Sunday, August 25, 2019

Trump's Justices: Gorsuch to Date (Part 2)

In the previous post, we saw how studies of Neil Gorsuch's judicial record prior to his nomination by President Trump for the Supreme Court showed him to be among the most politically conservative members of the federal judiciary. We also saw how his record immediately following his appointment, the last couple of months of the Supreme Court's 2016-17 term—the spring of 2017—reflected the very same strong politically conservative leanings.

In fact, together with Justice Clarence Thomas, his record on politically charged issues was the most politically conservative on the Court. Indeed, 100% politically conservative voting in cases involving the death penalty, campaign finance restrictions, gun rights, gay rights, workers' rights, church and state, President Trump's travel ban, and similar politically divisive matters. Significantly, Gorsuch's 100% politically conservative voting record contrasted sharply with the 41% conservative decisional record of the Court as a whole. (See Trump's Justices (Part 1): Gorsuch to Date.)

Now what about Gorsuch's voting record for the next two terms on the Court—2017-18 and last term, 2018-19? Specifically, how did his voting record compare to that of the Court's other strongly politically conservative members, Justices Thomas and Samuel Alito, and to the Court as a whole? Let's take a look at the very next term, Gorsuch's first full one on the Court, the 2017-18 term (click to enlarge):
The politically charged issues confronted by the Court during the 2017-18—and voted on by Gorsuch—included Trump's travel ban (again), immigrant rights, abortion rights, gay rights, union representation, worker rights, voting rights, gerrymandering, search and seizure protections, and international human rights. In virtually every case, Gorsuch voted for the politically conservative position.

In fact, in some cases, Gorsuch took a position that was even more politically conservative than the already conservative majority or dissenting opinions. For example, in the Masterpiece Cakeshop case, where the bakery refused to create a cake for a same-sex marriage celebration, the majority of the Court ruled for the bakery on very narrow grounds. It held that the Colorado civil rights commission's decision, that the bakery was guilty of sexual orientation discrimination, was tainted by the commission members' explicit hostility to the baker's religion--comparing it to Nazi hatred of the Jews. In short, the Court majority ruled that the baker did not receive a fair hearing. But not that businesses were free to violate state anti-discrimination laws, even for religious reasons.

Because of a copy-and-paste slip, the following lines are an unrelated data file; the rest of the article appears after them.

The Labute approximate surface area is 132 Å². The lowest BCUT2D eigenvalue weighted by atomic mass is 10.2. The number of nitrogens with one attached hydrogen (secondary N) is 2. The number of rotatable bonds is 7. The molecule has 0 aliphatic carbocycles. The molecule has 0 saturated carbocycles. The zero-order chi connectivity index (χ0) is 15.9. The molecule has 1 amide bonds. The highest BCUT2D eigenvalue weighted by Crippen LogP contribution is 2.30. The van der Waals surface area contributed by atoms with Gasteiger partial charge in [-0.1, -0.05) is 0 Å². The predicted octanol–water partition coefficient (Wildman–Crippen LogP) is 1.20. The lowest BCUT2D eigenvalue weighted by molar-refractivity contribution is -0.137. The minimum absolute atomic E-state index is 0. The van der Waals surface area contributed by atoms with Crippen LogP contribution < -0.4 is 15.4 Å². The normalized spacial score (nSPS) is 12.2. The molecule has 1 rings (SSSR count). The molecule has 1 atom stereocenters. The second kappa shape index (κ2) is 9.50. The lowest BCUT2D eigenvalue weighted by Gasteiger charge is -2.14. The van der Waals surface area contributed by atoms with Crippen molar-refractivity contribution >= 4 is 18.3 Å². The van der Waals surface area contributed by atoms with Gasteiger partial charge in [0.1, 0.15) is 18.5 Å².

That decision of the Court was inadequate for Gorsuch. He authored a separate concurring opinion making the claim that the bakery did not actually engage in any discrimination at all—unlawful or otherwise. Gorsuch's rationale? The bakery would not create a same-sex cake for any couple, whether same-sex or opposite-sex. So the bakery was treating everyone the same. Not kidding!

(You know, like the old anti-miscegenation laws did not really discriminate against anyone. Everyone—black or white or Asian—was required to marry within their own race. So those laws treated everyone the same. Gorsuch's argument was reminiscent of that nonsense.)

Let's finish this post by taking a look at the ideological voting spectrum of the entire Court. Here it is (click to enlarge):
As the graph shows, Gorsuch's voting record was not only the most politically conservative on the Court, other than that of Justice Thomas, but it was also significantly more so than that of Chief Justice Roberts and the decisional record of the Court as a whole.

To be sure, the voting records of the Court's four liberal Justices, were at least as politically liberal as Gorsuch's record was politically conservative. But in nearly one-third of the cases, the Court as a whole joined the liberals, In a full one-quarter of those cases, the Chief Justice did. Gorsuch virtually never did—in fact, it was only one case. [I.e., Sessions v. Dimaya, involving the meaning of "crime of violence" as a basis for deporting immigrants.]

So once again, Justice Gorsuch's voting record on the Court—this time for the 2017-18 term—mirrors the studies based on his pre-appointment record as a federal appellate judge. In the next post, we'll look at Gorsuch's record in the next and most recent term, 2018-19.